A HEALTHCARE assistant at a Bradford hospital was seriously injured when a mentally ill patient threw scalding tea in his face, a court heard today.

Daniel Bailey, who has schizoaffective disorder, hurled the hot liquid containing up to seven sachets of sugar, at Witness Murembeni because he wanted some food at 11.15pm.

Bailey, 37, pleaded guilty to unlawfully and maliciously wounding Mr Murembeni with intent to do him grievous bodily harm at the Cygnet Hospital in Bierley Lane, Bierley, on December 19, 2017.

The attack came five years after Bailey threw hot water at a nurse at the Northern General Hospital, Sheffield, and punched another staff member, Bradford Crown Court was told.

Bailey, now at Wathwood Secure Unit in South Yorkshire, appeared on a video link to be sentenced to a Hospital Order with a restriction on when he can be released.

Prosecutor Maryam Ahmad said that he carried out assaults in hospitals in 2007 and 2008, being charged with battery and assault occasioning actual bodily harm.

In 2012, he attacked two nurses at the Northern General Hospital after he was asked to turn down music on the ward.

One nurse was in the canteen when Bailey threw hot water in his face, telling him: “It is just as well you are wearing your glasses otherwise you would have been blinded.”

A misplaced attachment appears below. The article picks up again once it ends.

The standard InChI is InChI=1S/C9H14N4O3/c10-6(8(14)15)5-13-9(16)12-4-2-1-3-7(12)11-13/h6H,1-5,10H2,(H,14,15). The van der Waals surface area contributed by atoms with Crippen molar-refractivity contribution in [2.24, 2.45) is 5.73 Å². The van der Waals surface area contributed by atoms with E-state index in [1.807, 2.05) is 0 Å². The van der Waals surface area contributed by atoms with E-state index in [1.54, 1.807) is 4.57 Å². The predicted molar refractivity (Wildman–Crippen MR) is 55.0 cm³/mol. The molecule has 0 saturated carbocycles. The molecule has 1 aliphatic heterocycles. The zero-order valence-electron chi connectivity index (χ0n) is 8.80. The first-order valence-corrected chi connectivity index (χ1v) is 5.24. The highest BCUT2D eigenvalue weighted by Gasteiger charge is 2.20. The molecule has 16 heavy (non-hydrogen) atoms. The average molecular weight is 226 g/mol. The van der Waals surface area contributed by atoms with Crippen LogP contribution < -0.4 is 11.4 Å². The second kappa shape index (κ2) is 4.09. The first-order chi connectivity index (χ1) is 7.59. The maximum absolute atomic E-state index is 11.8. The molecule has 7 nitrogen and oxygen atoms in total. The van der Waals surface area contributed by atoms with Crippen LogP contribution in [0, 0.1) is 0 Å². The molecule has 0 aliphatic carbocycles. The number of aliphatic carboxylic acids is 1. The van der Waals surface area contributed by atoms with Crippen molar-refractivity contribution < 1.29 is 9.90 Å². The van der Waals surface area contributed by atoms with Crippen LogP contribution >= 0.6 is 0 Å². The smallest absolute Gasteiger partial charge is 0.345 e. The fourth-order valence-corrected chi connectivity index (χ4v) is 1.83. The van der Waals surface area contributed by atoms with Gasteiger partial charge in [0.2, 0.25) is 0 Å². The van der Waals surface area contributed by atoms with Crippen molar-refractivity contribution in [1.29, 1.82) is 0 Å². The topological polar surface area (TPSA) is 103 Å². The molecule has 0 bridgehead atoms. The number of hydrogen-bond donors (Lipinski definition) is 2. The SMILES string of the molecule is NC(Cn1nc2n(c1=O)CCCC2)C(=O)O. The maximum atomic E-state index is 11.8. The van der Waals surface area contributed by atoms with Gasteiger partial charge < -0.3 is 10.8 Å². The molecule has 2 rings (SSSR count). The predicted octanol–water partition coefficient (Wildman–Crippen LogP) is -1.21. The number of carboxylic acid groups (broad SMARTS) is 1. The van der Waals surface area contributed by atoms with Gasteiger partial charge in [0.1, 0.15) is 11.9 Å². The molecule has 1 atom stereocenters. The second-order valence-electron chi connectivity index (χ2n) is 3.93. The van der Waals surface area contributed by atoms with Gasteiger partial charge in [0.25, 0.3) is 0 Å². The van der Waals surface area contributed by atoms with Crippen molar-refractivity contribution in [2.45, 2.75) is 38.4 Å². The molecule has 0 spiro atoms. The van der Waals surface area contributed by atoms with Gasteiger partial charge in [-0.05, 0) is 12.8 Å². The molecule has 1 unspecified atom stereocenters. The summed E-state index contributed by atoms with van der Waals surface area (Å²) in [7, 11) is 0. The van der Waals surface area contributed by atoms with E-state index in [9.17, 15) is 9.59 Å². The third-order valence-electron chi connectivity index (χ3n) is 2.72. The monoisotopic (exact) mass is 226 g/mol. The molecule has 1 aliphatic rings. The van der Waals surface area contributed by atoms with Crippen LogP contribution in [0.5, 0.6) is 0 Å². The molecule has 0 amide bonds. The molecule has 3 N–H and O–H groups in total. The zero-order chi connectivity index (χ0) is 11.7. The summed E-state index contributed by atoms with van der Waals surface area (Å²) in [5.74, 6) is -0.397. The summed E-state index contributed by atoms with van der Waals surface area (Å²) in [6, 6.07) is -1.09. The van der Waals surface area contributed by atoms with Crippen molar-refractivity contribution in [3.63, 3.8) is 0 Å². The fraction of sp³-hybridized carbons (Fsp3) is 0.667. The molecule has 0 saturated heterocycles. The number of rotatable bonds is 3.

When the man’s colleague came over, Bailey punched him.

He received a Hospital Order for the two offences of assault occasioning actual bodily harm, Miss Ahmad said.

The court heard that Mr Murembeni was on late-night duty at the Cygnet Hospital when Bailey asked him for food.

He walked out of his room to make a cup of tea while Mr Murembeni was sitting in a corridor. He knew of Bailey’s violent history and avoided eye contact when he heard him approaching.

It was then that Bailey hurled the hot tea into his face, blistering his skin and temporarily damaging his eyesight.

Bailey told his psychiatrist and the police that he always put a lot of sugar in his tea and did not do it to make it sticky and the burns worse.

The court heard that Bailey was fit to plead and had the capacity to form an intent.

His chronic mental disorder meant that he was at “quite significant” risk of committing further serious offences. He had a history of non-compliance with taking medication and his lack of remorse meant that he blamed his victims.

Judge Colin Burn made a new Hospital Order under The Mental Health Act with a Section 41 restriction, meaning that Bailey will stay where he is unless a Mental Health Tribunal or the Ministry of Justice approves his release.